On Reading and Pondering Deeply

Freedom Friday, Personal Narrative, Text Talk
Second Sokkai Gakkai president Josei Toda urged young people to read good books and to ponder things deeply. Even though Toda died in 1958, this advice is relevant today and is great encouragement for everyone. And, in fact, is a way to stay youthful despite your physical age. What makes a book "good" to begin with? Is it informative? Inspirational? Energizing? Does it make you see things differently? Laugh? Perhaps good books do all of these things. Perhaps something else entirely. A good book enriches me. It nourishes me in some way. A good books speaks to me, even if it's a psychological thriller with a love story at its center. A good book is not only worth reading, it is worth rereading. You come to it again to unlock new lessons, discover new…
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Tiger Eyes

Personal Narrative
My Goodreads feed has seen a lot of action lately. In recent weeks I've finished The Good House by Tananarive Due, Salsa Nocturna by Daniel José Older, and Freeman by Leonard Pitts. These represent a pretty significant departure from the type of fiction I usually read, yet I enjoyed them all. Now I am on to Tiger Eyes by Judy Blume. I thought I had read all of her juvenile/YA fiction growing up, but somehow I missed this offering. These days I'm "reading like a writer," meaning I'm paying more attention to the structure and craft of the writing I read. Although I'm not very far into the book, I was swept into the action on page one. There's a reason I devoured Judy's books growing up. What I notice…
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What are your must-reads?

30 Day Blog Challenge, 30 in 30 April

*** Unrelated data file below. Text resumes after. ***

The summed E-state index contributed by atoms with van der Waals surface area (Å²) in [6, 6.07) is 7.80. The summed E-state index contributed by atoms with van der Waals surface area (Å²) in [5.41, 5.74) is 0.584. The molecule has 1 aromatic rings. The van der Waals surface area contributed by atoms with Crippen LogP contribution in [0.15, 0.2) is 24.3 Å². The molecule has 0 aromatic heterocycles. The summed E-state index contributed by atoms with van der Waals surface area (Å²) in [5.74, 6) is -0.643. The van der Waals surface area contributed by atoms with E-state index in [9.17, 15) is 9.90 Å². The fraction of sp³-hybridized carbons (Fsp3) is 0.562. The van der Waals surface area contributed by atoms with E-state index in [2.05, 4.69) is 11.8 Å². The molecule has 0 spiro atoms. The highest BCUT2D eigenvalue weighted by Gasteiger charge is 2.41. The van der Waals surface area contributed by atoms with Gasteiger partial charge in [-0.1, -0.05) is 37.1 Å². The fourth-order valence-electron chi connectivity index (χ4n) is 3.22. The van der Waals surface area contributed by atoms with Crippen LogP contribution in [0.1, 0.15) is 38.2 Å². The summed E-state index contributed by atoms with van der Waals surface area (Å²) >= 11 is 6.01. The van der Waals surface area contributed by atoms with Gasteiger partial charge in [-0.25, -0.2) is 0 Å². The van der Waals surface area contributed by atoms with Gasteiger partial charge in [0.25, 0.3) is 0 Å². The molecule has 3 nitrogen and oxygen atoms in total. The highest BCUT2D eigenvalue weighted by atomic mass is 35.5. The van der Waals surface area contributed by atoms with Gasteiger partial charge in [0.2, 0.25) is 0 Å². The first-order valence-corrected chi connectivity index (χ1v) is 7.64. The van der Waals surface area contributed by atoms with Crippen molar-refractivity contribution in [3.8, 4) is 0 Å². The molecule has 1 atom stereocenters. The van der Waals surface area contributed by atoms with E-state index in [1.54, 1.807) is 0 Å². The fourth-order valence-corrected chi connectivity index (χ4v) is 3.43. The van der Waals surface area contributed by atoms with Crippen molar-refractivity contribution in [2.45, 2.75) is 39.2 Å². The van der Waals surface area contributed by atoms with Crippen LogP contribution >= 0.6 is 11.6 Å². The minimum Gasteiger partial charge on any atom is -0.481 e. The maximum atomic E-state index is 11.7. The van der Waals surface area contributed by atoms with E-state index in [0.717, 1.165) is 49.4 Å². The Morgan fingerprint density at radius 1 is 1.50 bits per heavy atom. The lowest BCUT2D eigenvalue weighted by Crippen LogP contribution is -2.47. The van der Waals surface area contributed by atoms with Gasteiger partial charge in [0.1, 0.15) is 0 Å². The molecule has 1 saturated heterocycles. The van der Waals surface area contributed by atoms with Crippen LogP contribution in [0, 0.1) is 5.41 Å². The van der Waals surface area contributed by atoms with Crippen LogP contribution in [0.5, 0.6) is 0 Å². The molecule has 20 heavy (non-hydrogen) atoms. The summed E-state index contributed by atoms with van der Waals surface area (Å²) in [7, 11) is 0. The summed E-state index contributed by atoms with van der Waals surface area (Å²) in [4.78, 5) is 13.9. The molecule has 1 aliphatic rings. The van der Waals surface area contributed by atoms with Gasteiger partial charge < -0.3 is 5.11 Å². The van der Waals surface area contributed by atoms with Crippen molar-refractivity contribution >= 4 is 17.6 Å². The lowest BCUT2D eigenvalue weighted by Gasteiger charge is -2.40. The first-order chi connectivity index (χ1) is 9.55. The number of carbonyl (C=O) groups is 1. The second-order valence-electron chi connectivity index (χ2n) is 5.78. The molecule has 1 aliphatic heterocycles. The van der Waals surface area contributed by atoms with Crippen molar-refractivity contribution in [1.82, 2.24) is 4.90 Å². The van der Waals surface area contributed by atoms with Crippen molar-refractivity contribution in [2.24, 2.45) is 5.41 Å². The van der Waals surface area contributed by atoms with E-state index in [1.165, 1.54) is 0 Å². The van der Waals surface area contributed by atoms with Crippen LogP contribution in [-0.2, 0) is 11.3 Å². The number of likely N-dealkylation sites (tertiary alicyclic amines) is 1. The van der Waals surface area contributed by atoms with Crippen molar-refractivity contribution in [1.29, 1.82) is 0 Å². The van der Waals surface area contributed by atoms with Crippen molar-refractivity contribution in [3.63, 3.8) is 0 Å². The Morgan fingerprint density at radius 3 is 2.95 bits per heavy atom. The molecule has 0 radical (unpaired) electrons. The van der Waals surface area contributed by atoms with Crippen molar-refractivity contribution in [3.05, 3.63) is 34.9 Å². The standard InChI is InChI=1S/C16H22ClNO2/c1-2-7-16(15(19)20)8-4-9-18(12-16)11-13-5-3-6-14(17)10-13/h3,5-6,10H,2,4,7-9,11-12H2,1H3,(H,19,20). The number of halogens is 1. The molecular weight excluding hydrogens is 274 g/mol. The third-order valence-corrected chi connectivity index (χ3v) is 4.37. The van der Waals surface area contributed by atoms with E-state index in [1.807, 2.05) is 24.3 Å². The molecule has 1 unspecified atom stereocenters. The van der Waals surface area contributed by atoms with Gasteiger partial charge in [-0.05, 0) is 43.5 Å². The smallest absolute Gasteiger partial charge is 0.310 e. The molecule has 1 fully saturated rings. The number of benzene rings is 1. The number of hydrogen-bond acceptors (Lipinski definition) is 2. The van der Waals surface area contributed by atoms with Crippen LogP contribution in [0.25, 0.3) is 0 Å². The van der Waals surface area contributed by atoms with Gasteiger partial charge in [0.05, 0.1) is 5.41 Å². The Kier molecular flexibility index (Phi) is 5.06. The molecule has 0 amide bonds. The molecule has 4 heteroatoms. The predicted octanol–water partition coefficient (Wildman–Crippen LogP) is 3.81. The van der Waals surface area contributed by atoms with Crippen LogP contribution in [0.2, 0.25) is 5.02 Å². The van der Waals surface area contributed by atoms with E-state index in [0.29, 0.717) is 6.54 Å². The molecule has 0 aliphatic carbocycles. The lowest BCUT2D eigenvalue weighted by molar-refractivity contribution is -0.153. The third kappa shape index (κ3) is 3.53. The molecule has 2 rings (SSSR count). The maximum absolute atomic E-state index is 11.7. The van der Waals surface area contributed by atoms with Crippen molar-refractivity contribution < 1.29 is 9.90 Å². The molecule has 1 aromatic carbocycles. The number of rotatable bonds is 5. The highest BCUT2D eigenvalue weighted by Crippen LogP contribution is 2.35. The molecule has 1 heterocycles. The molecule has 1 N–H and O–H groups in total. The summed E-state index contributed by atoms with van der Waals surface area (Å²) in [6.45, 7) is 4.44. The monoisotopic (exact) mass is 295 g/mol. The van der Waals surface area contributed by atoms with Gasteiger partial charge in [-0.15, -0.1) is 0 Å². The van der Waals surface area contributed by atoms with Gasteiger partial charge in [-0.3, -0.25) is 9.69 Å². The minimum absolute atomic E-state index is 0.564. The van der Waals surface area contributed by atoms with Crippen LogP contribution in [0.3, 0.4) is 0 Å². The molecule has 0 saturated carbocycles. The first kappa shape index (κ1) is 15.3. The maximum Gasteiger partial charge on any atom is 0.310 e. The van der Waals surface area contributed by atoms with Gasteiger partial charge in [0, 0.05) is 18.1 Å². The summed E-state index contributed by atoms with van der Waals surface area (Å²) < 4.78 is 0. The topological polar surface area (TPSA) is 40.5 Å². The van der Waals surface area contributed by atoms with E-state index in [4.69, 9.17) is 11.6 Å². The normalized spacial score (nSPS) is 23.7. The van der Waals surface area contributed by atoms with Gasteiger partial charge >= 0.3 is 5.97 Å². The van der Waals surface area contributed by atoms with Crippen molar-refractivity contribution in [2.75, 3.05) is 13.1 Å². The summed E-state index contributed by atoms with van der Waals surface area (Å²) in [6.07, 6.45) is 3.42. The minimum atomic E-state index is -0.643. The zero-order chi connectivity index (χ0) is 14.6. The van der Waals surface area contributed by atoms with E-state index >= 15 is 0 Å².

The ladies of Whiskey, Wine and Moonshine have books on the brain. We may share some of our recent convos on an upcoming podcast. In the meantime, I want to know your thoughts about books. For all questions, you can choose more than one. Who is your favorite author? What's your favorite children's book? What's your favorite book? What makes it special? What book did you read that you wish you'd encountered earlier in life? How did you come to read it? What book would you recommend to someone? What makes it worthy? What notable book did you try reading, but abandoned? What book is on your "to read" list? Complete the following sentence: {Insert name of book} should be required reading for {insert individual or group} because (insert reason}.…
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Dereliction and Fire

Text Talk
I debated the merits of crafting a preamble to this excerpt, and as I begin typing, I honestly haven't decided what to say about it. So we'll see... I read Narrative of the Life of Frederick Douglass, an American Slave. Early on in my reading, I became angry. I graduated from a high school named after this man. We did not read his words. At various points, teachers or administrators recited quotes of his, or summarized the "highlights" of his life. Our mascot, school paper and yearbook were all symbolic of him. But we did not read his words. We did not spend time in an English class, nor a history class, nor an extracurricular making sense of his life. Glaring omission seems too quiet, too meek, too gray to…
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We Wear the Mask | #30in30 #WriteLikeCrazy.

30 Day Blog Challenge, Education, Politics, News & Notable
Why should the world be over-wise, In counting all our tears and sighs? Nay, let them only see us, while We wear the mask. ~Paul Lawrence Dunbar I sit down with two other women present for the two-day workshop. We are instructional coaches – former classroom teachers – in Orlando for professional development in literacy. Our conversation drifts to “the kid.” Who was the kid? The one who was the pivotal in your career? Lillian tells of two, beginning with ‘Eric.’ That kid was always grumpy. On edge. He was likely to pick a fight or get in trouble for some reason or another. It wasn’t long before I discovered he simply couldn’t read very well. She explains to us how she won him over through small, daily successes. She…
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